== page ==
Iraq and Palestine

The problem for the Democrats is how to extract the United States from Iraq, and few observers think that can be done without addressing the Israeli-Palestinian question. In a recent editorial, the Financial Times argued that Israeli expansion on the West Bank “is what constantly threatens to set the region alight.”

A recent survey by Israeli retired Brigadier General Baruch Spiegel, a former assistant to Israel’s Defense Ministry, found that the IDF and West Bank civil authorities are suppressing what the newspaper Haaretz calls “the systematic illegal expansion of existing settlements … in blatant violation of the law.” The newspaper called the survey—which is yet to be reported in the United States—“political and diplomatic dynamite.”

Yet Pelosi explicitly rejects the argument that the occupation has anything to do with the current crisis between Israelis and Palestinians. “There are those who contend that the Israeli-Palestinian conflict is about Israel’s occupation of the West Bank and Gaza,” she told the AIPAC audience in 2005. “That is absolute nonsense. In truth, the history of the conflict is not over occupation, and never has been: it is over the fundamental right of Israel to exist.”

Aside from AIPAC, the Bush administration’s neocons, and the Israeli right wing, few would agree with that formulation. Even British Prime Minister Tony Blair recently argued that an Israeli-Palestinian settlement was “the core” of a broader effort for peace in the region. Indeed, elevating the conflict to a matter of Israel’s survival plays into the hands of extremists on both sides.

Israel and Iran

AIPAC and Olmert also link Israel’s survival to defeating Iran. Yet, although Iranian President Mahmoud Ahmadinejad’s has threatened to wipe out Israel, his bluster is not backed up by any ability to do so. As Scott Ritter points out, Ahmadinejad has no authority over anything pertaining to national security, the armed forces, the police, or the Revolutionary Guard. He is, as one former Iranian president commented, “a knife without a blade.”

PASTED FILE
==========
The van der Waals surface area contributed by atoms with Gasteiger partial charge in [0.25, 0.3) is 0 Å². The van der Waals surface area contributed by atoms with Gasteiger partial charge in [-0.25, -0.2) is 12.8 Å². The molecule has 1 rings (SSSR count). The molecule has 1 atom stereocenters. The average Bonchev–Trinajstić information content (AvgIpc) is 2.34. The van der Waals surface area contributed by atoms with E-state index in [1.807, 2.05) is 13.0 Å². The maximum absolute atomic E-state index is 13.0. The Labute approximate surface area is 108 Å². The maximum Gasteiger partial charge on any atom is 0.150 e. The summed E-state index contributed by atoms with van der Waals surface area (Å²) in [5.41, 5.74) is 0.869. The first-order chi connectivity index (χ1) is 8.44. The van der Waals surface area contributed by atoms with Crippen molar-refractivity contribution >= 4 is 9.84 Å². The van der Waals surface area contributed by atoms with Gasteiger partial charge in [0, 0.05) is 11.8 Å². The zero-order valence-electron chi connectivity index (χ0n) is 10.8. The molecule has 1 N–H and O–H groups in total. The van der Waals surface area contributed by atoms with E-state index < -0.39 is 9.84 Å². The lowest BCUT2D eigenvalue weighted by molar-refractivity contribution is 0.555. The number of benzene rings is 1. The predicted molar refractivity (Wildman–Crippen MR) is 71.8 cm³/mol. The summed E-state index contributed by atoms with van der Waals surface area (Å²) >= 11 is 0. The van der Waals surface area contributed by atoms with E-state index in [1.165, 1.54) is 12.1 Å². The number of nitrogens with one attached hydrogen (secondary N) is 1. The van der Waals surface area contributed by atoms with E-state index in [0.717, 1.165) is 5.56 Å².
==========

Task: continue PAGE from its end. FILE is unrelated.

In any case, according to the Center for Nonproliferation Studies, Israel has between 100 and 200 nuclear weapons, while Iran is several years away from producing even one. An Iranian attack on Israel would be tantamount to national suicide. Plus, while the Israelis routinely describe Iran as a threat to peace in the Middle East, Iran has not invaded anyone in 250 years, though it has been the victim of several attacks.

The authority to go to war rests with Ayatollah Ali Khamenei, who in May 2003 offered to open up Iran’s nuclear plants for inspection, rein in Hezbollah, accept a two-state solution, and cooperate against al-Qaida. He also issued a fatwa against nuclear weapons. The initiative was shot down by Cheney and Defense Secretary Donald Rumsfeld.

In terms of Iran’s nuclear threat to Israel or the world more generally, Seymour Hersh says the CIA has “found no conclusive evidence, as yet, of a secret Iranian nuclear weapons program.”

Linking a possible conflict with Iran to the survival of Israel or to broader nonproliferation goals is in the interests of neither Israel nor the United States. Such arguments from the Bush administration and the Israeli right wing will condemn the region to decades of endless war.

The Democrats are going to have to make some hard choices to keep the loyalty of those who voted for an end to the Iraq War and military adventurism. For starters they must call for an immediate end to Israeli’s expansion of settlements in the West Bank. To end the Israeli-Palestinian conflict, the Dems should push hard for immediate negotiations with all Palestinian parties culminating in full Arab recognition of Israel and a full withdrawal from all occupied Arab land. The United States and the North Atlantic Treaty Organization should pledge to defend Israel within its 1967 borders. To guarantee regional peace, the United States should support a regional conference, including Iran, Syria, and all elements in Iraq, to reach a peace accord and the withdrawal of all foreign troops from the region.

The Bush administration is mustering arguments and support for its solution to the Middle East crisis: an attack on Iran. Democrats and their dissenting colleagues across the aisle must offer a feasible alternative. It is time to go to work, Madame Speaker.

Conn Hallinan is a Foreign Policy In Focus ( columnist.